Under growing opposition pressure to keep a promise to call an election soon, Japanese Prime Minister Yoshihiko Noda looks to be leaning toward calling a vote as early as next month, after pledging backing for a controversial U.S.-led free trade pact.
The unpopular Noda may be hoping to emulate charismatic leader Junichiro Koizumi's bold election gamble in 2005 and use a call for a major economic reform to ease the bashing his Democratic Party is expected to suffer at the hands of disappointed voters.
The maverick Koizumi's pledge to privatise the giant postal system as a symbol of vital reforms, despite opposition from lawmakers in his own party, helped him lead the then- ruling Liberal Democrats to a stunning election victory.
Now Noda, with voter support for his cabinet below 20 percent, wants to enshrine backing for the U.S.-led Trans-Pacific Partnership (TPP) trade pact in his Democratic Party of Japan's (DPJ) new campaign platform.
We will simultaneously pursue the TPP and the free trade agreement between Japan, China and South Korea and this stance will be included in our manifesto, Noda told reporters over the weekend.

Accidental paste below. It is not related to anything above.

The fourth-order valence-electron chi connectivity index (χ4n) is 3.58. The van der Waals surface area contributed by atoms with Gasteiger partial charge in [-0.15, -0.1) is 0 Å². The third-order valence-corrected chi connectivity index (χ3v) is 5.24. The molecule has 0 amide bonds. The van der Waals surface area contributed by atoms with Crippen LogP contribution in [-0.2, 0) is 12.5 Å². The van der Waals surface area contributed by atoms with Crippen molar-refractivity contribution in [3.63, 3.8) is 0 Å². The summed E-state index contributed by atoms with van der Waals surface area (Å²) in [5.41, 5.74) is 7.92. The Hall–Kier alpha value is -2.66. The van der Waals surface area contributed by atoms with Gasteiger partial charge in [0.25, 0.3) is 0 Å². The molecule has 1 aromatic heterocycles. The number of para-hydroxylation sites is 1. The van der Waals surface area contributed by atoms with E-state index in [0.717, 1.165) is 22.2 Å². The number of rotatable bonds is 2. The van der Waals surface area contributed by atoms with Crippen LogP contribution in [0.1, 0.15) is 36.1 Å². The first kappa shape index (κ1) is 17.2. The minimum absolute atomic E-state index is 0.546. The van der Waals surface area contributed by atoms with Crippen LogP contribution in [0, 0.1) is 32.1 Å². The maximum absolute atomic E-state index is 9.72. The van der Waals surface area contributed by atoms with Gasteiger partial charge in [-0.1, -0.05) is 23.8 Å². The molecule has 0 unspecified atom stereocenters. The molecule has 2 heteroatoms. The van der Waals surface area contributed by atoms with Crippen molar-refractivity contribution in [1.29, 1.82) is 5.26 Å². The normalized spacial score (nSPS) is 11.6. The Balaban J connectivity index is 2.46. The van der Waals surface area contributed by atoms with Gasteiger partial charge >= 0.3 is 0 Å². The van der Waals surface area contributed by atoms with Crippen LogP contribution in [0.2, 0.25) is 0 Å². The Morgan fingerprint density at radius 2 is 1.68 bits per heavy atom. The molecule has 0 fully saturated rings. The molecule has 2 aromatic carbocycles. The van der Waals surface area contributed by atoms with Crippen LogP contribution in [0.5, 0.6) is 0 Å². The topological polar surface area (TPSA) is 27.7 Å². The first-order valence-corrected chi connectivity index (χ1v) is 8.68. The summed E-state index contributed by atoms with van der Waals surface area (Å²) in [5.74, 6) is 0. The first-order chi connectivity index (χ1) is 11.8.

But Noda faces opposition from his ruling party MPs who fear a backlash from Japan's politically powerful farmers. Japan's farmers say a flood of cheap agricultural imports will devastate their heavily protected, small-scale operations.
The main opposition Liberal Democratic Party (LDP) opposes joining the TPP negotiations if the end result is the elimination of all tariffs. The TPP aims to tear down traditional barriers to trade.
I think an election is close, Motohisa Furukawa, a former National Strategy Minister, told Reuters last week, adding that a Dec. 16 vote was possible. I don't think the situation will improve if we put it off.
DEFEAT LOOMS FOR NODA
Political analysts are not convinced Noda can steal victory at the ballot box like Koizumi, but how badly the Democrats will lose is unclear given lukewarm voter support for the LDP and the wild card of new parties such as one led by populist Osaka Mayor Toru Hashimoto.
It wasn't that the public liked postal reform. The public liked Koizumi, said Gerry Curtis, a Columbia University political science professor.
The problem is, the public doesn't particularly like Noda. I think what he may be after is to go down in history as the one who got the consumption tax increase and TPP.
In August, Noda persuaded the